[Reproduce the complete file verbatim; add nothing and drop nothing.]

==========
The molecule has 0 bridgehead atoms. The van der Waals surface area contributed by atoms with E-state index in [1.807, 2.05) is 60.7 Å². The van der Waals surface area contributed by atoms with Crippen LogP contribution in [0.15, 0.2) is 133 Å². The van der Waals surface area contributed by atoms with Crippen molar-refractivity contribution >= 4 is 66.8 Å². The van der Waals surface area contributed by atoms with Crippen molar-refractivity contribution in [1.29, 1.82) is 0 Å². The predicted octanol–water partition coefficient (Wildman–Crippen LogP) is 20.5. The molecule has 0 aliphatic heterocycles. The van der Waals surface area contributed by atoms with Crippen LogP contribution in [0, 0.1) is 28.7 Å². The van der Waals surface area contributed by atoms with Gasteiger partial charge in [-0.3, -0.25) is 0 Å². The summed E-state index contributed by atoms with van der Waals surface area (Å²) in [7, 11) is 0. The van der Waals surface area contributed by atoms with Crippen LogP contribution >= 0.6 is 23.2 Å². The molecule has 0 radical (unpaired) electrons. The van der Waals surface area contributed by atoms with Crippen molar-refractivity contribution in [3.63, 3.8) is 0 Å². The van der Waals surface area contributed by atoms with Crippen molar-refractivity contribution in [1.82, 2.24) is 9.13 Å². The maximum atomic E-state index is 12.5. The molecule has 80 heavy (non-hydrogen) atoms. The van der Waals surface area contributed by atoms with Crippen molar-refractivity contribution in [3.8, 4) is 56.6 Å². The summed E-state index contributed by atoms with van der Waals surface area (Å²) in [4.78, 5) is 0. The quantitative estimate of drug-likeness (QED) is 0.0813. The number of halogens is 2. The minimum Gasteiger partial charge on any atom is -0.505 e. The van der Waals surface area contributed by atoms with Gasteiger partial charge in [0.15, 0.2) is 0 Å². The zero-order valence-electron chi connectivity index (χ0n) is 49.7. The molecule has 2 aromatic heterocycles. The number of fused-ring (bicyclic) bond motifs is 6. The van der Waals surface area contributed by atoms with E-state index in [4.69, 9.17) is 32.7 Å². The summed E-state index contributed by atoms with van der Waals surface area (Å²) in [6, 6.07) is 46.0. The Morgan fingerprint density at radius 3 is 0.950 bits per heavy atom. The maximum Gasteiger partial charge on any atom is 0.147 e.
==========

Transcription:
The molecule has 0 bridgehead atoms. The van der Waals surface area contributed by atoms with E-state index in [1.807, 2.05) is 60.7 Å². The van der Waals surface area contributed by atoms with Crippen LogP contribution in [0.15, 0.2) is 133 Å². The van der Waals surface area contributed by atoms with Crippen molar-refractivity contribution >= 4 is 66.8 Å². The van der Waals surface area contributed by atoms with Crippen molar-refractivity contribution in [1.29, 1.82) is 0 Å². The predicted octanol–water partition coefficient (Wildman–Crippen LogP) is 20.5. The molecule has 0 aliphatic heterocycles. The van der Waals surface area contributed by atoms with Crippen LogP contribution in [0, 0.1) is 28.7 Å². The van der Waals surface area contributed by atoms with Gasteiger partial charge in [-0.3, -0.25) is 0 Å². The summed E-state index contributed by atoms with van der Waals surface area (Å²) in [7, 11) is 0. The van der Waals surface area contributed by atoms with Crippen LogP contribution >= 0.6 is 23.2 Å². The molecule has 0 radical (unpaired) electrons. The van der Waals surface area contributed by atoms with Crippen molar-refractivity contribution in [3.63, 3.8) is 0 Å². The van der Waals surface area contributed by atoms with Crippen molar-refractivity contribution in [1.82, 2.24) is 9.13 Å². The maximum atomic E-state index is 12.5. The molecule has 80 heavy (non-hydrogen) atoms. The van der Waals surface area contributed by atoms with Crippen molar-refractivity contribution in [3.8, 4) is 56.6 Å². The summed E-state index contributed by atoms with van der Waals surface area (Å²) in [4.78, 5) is 0. The quantitative estimate of drug-likeness (QED) is 0.0813. The number of halogens is 2. The minimum Gasteiger partial charge on any atom is -0.505 e. The van der Waals surface area contributed by atoms with Gasteiger partial charge in [0.15, 0.2) is 0 Å². The zero-order valence-electron chi connectivity index (χ0n) is 49.7. The molecule has 2 aromatic heterocycles. The number of fused-ring (bicyclic) bond motifs is 6. The van der Waals surface area contributed by atoms with E-state index in [4.69, 9.17) is 32.7 Å². The summed E-state index contributed by atoms with van der Waals surface area (Å²) in [6, 6.07) is 46.0. The Morgan fingerprint density at radius 3 is 0.950 bits per heavy atom. The maximum Gasteiger partial charge on any atom is 0.147 e.